Did we start many illegal wars killing millions of people and destroying entire national economies? Absolutely.
Did we create a Military Industrial Complex that annually spends almost the same amount of money as the rest of the world combined on weapons of mass destruction? Yep.
After decades of propping up the biggest welfare nation on the planet (the USA) and allowing it to interfere around the world unchecked and unabated, the rest of the world has decided to move on and leave the US in the history books as just the latest empire that failed.
We have given trillions of tax dollars to other countries over the past few years in an effort to continue the era of free money, but the rest of the world is tiring of our hegemonic foreign policy and misuse of power. China is now creating trading partners that promise to use their currency, the Renminbi. Its One Belt, One Road Initiative is forging new alliances in the rest of Asia, Africa and South America. The European Union, with all its problems, is completely refusing to even entertain the concept of using US dollars in future transactions between its nations.
Now, we have a president who wants to fight the world over trading rules while completely ignoring the fact that we are essentially paying next to nothing for their products already. As The Week pointed out in its article, Dethroning the Dollar, from March of 2018, “…one reason America runs persistent trade deficits is that the U.S. dollar is in high demand. This drives up the value of our currency, making our exports more expensive. And one reason the U.S. dollar is in high demand is that it serves as the world’s premiere reserve currency. So to get the sort of trade relationships Trump wants, the U.S. dollar might have to be kicked from its throne.
“How could that happen?” https://theweek.com/articles/759509/dethroning-dollar
The dollar’s days as the world’s most important currency are numbered
Quartz’ article, The Dollar Days as the World’s Most Important Currency Are Numbered, published on December 11, 2017, states, “… it is the second half of the 20th century that is the anomaly, when an absence of alternatives allowed the dollar to come closer to monopolizing this international currency role,” according to a Princeton book, How Global Currencies Work, Past, Present and Future published that same month. When asked by Quartz what would happen if the US Treasury Bonds lost their stature as a safe haven for money, the author of the book, Barry Eichengreen, said that it would lead to a liquidity shortage around the world, a dire situation.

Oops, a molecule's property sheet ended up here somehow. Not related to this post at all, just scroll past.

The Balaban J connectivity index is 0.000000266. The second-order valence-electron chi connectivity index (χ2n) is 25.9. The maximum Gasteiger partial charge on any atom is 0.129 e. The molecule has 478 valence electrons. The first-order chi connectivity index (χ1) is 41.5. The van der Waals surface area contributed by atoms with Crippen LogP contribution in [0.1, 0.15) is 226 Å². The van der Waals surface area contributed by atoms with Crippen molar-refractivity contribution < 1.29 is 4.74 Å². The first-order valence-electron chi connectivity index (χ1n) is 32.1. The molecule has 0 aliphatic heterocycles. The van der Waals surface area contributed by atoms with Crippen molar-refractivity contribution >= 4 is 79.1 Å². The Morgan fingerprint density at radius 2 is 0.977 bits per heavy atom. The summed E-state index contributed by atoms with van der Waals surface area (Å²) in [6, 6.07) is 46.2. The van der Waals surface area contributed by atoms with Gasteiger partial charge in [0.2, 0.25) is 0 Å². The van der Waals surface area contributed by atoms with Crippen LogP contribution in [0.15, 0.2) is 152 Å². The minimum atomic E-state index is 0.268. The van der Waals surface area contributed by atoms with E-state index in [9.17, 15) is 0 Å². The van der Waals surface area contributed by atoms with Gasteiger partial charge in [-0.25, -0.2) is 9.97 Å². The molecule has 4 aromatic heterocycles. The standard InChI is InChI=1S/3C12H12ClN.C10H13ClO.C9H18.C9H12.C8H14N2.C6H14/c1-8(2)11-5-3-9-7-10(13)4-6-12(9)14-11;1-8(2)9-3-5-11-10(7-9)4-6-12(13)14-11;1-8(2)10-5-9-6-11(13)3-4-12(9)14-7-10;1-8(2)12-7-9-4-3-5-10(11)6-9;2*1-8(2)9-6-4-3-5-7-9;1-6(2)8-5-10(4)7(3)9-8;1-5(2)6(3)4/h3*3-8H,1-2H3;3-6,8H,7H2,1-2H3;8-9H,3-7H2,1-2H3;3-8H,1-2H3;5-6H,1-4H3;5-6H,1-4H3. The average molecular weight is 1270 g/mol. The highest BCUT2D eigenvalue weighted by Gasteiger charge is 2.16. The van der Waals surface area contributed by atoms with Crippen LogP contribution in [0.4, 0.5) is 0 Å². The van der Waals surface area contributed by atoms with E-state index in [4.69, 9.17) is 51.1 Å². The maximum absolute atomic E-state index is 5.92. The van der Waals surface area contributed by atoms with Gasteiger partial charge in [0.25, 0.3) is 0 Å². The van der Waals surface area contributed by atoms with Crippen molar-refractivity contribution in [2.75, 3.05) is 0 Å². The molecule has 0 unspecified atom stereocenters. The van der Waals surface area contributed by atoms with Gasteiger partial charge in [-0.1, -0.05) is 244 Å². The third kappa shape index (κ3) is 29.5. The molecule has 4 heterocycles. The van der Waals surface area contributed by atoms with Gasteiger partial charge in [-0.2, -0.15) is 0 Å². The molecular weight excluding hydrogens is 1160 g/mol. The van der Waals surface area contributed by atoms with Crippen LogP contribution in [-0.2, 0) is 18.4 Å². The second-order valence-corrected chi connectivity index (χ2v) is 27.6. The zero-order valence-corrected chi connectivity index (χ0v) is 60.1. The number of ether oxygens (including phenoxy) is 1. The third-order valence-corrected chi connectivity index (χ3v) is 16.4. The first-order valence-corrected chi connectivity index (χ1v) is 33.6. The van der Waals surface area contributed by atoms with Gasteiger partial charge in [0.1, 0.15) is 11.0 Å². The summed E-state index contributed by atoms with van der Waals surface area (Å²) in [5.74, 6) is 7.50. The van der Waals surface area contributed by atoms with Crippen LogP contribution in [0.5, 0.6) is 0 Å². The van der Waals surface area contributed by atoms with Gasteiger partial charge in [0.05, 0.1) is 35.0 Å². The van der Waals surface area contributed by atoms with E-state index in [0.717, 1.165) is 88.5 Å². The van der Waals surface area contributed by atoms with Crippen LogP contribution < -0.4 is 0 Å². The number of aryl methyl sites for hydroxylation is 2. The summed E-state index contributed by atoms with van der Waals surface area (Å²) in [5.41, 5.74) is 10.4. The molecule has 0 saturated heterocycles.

He went on to say, “If you’d asked me two years ago, I would have attached quite a low probability to that happening. But I think with Trump’s election we have had to consider more seriously the tail events that we might otherwise have neglected.…. if there is some kind of policy shock, which could be financial, or it could be the failure of the US Congress to raise the debt ceiling, or it could be a trade war, then I think it’s possible to imagine things suddenly changing.”
Pretty soon, the US will be forced to trade in currencies other than the US dollar and, as such, will have to actually produce sellable products in large quantities in order to procure said money. When this happens, the American economy will go into hypershock and will be finally forced into budgetary constraints that can’t simply resolve themselves with a magical increase in our debt ceiling. No more free wars. No more government subsidies of major exporting industries that destroy markets in other countries.
This means no more Military Industrial Complex making armament we’ll never use for armies we’ll never have. No more American « aid » in the form of MIC subsidies to foreign countries on the shoulders of the American taxpayer, in order to pay for their costly and deadly products in the hands of tinpot dictators who are nothing more than American puppets. No more one-sided trade agreements that allow the US to rape and pillage other economies while subsidizing America‘s own bloated industries.
South Americans are already hep to this concept and have started their own bank, Banco del Sur, and internal market, Mercosur. There are loads of talks between African states and China. And the continuing wars in Iraq and Afghanistan, with their corresponding billions of dollars of hidden lost funds, will become too costly to hide. What do we do with illegal wars after they become too expensive to ignore?
The US Dollar is arriving at its universal end. The world is tired of refinancing America’s hegemonic foreign policy. They have had enough of our desire to intervene in the internal affairs of other nations. They have already mapped a course out of Dollarville and will soon leave the US Dollar to flounder under its own bloated weight.
And when Americans need to produce and sell their products in Chinese Renminbi in order to be able to buy from other nations in Chinese Renminbi, they will finally understand how the rest of the world felt when the US threw its weight around.
That world seems to be right around the corner.